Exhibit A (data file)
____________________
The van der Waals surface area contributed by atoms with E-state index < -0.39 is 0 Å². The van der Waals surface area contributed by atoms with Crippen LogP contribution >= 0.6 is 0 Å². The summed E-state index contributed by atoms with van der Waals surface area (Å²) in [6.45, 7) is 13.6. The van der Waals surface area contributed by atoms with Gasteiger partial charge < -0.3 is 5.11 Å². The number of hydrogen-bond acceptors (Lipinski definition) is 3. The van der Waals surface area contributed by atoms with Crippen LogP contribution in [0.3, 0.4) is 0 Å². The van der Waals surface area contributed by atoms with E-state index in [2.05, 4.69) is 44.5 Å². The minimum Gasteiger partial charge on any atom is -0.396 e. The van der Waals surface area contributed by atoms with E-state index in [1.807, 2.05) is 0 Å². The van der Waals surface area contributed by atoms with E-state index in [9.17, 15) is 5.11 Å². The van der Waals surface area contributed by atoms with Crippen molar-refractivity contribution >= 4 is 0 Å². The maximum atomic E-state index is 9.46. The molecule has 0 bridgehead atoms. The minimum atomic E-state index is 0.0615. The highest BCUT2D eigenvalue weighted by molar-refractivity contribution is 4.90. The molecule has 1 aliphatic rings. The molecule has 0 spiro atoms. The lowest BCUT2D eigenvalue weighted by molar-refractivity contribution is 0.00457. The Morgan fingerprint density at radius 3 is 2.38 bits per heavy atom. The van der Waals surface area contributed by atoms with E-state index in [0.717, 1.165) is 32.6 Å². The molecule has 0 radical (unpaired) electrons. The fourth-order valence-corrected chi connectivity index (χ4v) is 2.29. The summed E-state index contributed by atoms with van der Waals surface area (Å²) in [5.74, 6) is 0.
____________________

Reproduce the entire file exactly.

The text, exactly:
The van der Waals surface area contributed by atoms with E-state index < -0.39 is 0 Å². The van der Waals surface area contributed by atoms with Crippen LogP contribution >= 0.6 is 0 Å². The summed E-state index contributed by atoms with van der Waals surface area (Å²) in [6.45, 7) is 13.6. The van der Waals surface area contributed by atoms with Gasteiger partial charge < -0.3 is 5.11 Å². The number of hydrogen-bond acceptors (Lipinski definition) is 3. The van der Waals surface area contributed by atoms with Crippen LogP contribution in [0.3, 0.4) is 0 Å². The van der Waals surface area contributed by atoms with E-state index in [2.05, 4.69) is 44.5 Å². The minimum Gasteiger partial charge on any atom is -0.396 e. The van der Waals surface area contributed by atoms with E-state index in [1.807, 2.05) is 0 Å². The van der Waals surface area contributed by atoms with E-state index in [9.17, 15) is 5.11 Å². The van der Waals surface area contributed by atoms with Crippen molar-refractivity contribution >= 4 is 0 Å². The maximum atomic E-state index is 9.46. The molecule has 0 bridgehead atoms. The minimum atomic E-state index is 0.0615. The highest BCUT2D eigenvalue weighted by molar-refractivity contribution is 4.90. The molecule has 1 aliphatic rings. The molecule has 0 spiro atoms. The lowest BCUT2D eigenvalue weighted by molar-refractivity contribution is 0.00457. The Morgan fingerprint density at radius 3 is 2.38 bits per heavy atom. The van der Waals surface area contributed by atoms with E-state index in [0.717, 1.165) is 32.6 Å². The molecule has 0 radical (unpaired) electrons. The fourth-order valence-corrected chi connectivity index (χ4v) is 2.29. The summed E-state index contributed by atoms with van der Waals surface area (Å²) in [5.74, 6) is 0.